The Vlaamse Opera is a Neo-Baroque opera house that was built in 1904-1907 as the Flemish version of the Bourla Theater. In 2007 the opera house was in a deplorable state and its existence was threatened, but a lengthy renovation brought it back to its former splendor.
History and Background
Operas were staged in Antwerp as early as in 1661, first at a hall near the Grote Markt, later in the Tapissierspand, a former market hall that was later replaced by the beautiful Théâtre Royal, now known as the Bourla Theater. The Théâtre Royal was known by locals as a ‘French Opera House’. In the late nineteenth century, Flemish nationalists, led by composer Peter Benoit, campaigned for the construction of a Flemish opera house as a counterweight to the Francophone Bourla Theater.
In 1903 the Antwerp city council commissioned city architect Alexis Van Mechelen with the construction of the ‘Vlaams Lyrisch Theater’, an opera house that would become a symbol of the Flemish movement. Initial plans to build the opera house in the city park were put aside due to strong opposition. Instead, a site at the Kunstlei (Art avenue, now the Italiëlei) was chosen. A covered glass and iron market hall with pointed towers was demolished to make way for the new building.
Construction started in 1904 and just three years later, on October 17, 1907, the Vlaamse Opera officially opened with a performance of ‘De Herbergprinses’, a popular opera created in 1897 by Jan Blockx. Construction on the opera house however continued for several more years.
The Opera House
No expenses were spared for the construction of the Vlaamse Opera. Cost was seemingly not an issue. In fact, most of the complaints of Antwerp residents were directed towards the architectural style of the building: the Neo-Baroque front facade with Beaux-Arts elements was deemed too French.
The opera house was made looking even grander thanks to the similarly styled buildings that flanked the Vlaamse Opera on either side: the Grand hôtel Weber (1901) and the hotel Wagner (1906). Unfortunately the Grand hôtel Weber was damaged by a V2 bomb in 1944 and in 1968-1973 the beautiful domed building was replaced by a (now much hated) high-rise. The opera house was very modern for its time. Colored electric light was used to illuminate the stage, and the building had central heating. It was also very progressive with its use of a single, large foyer that was used by all visitors, rich or not.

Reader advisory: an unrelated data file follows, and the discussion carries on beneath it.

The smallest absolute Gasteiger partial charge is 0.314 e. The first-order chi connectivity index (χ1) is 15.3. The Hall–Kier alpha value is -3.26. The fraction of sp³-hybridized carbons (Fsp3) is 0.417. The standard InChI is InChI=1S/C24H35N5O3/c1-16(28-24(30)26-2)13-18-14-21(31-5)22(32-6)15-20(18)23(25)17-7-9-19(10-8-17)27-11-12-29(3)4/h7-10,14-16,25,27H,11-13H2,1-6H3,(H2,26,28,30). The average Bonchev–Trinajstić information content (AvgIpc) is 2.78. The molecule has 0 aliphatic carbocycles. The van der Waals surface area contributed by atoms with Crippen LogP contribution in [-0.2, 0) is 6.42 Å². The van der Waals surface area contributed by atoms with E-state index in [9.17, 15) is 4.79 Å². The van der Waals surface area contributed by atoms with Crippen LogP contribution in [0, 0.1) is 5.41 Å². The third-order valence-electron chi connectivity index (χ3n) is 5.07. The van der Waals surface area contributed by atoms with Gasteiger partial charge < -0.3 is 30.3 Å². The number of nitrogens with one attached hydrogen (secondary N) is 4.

The interior is beautifully, albeit not over-abundantly, decorated. The foyer has large marble columns in pink marble. Marble stairs lead to the ground floor and balconies. The ceiling of the foyer is decorated with a painting by Emile Vloors. It was created between 1909 and 1914 and shows a poet with Pegasuses.
Originally the Auditorium could seat about 1500 spectators, later reduced to 1081. It is adorned with beautiful stucco. The highlight is the ceiling painting, created by the Antwerp artist Karel Mertens. Mertens spent almost five years of his life on this masterwork. The painting is called ‘De Rythmus’ and shows the male figure Rythmus – the source of all musical creations – accompanied by the nine muses.
In its early days, the boulevard in front of the Vlaamse Opera was embellished with a flowerbed and a large monument dedicated to Peter Benoit. In 1951 the flowerbed and monument had to make way for the rapidly growing car traffic. Adding insult to injury, a bus stop was later placed smack in front of the entrance to the opera house. Thankfully, the Vlaamse Opera now has a more respectable entry. In 2018 a new square opened in front of the Opera House, the Operaplein (Opera Square). The square was designed by Spanish architect Manuel De Sola Morales and was created on top of a large parking and tunnel.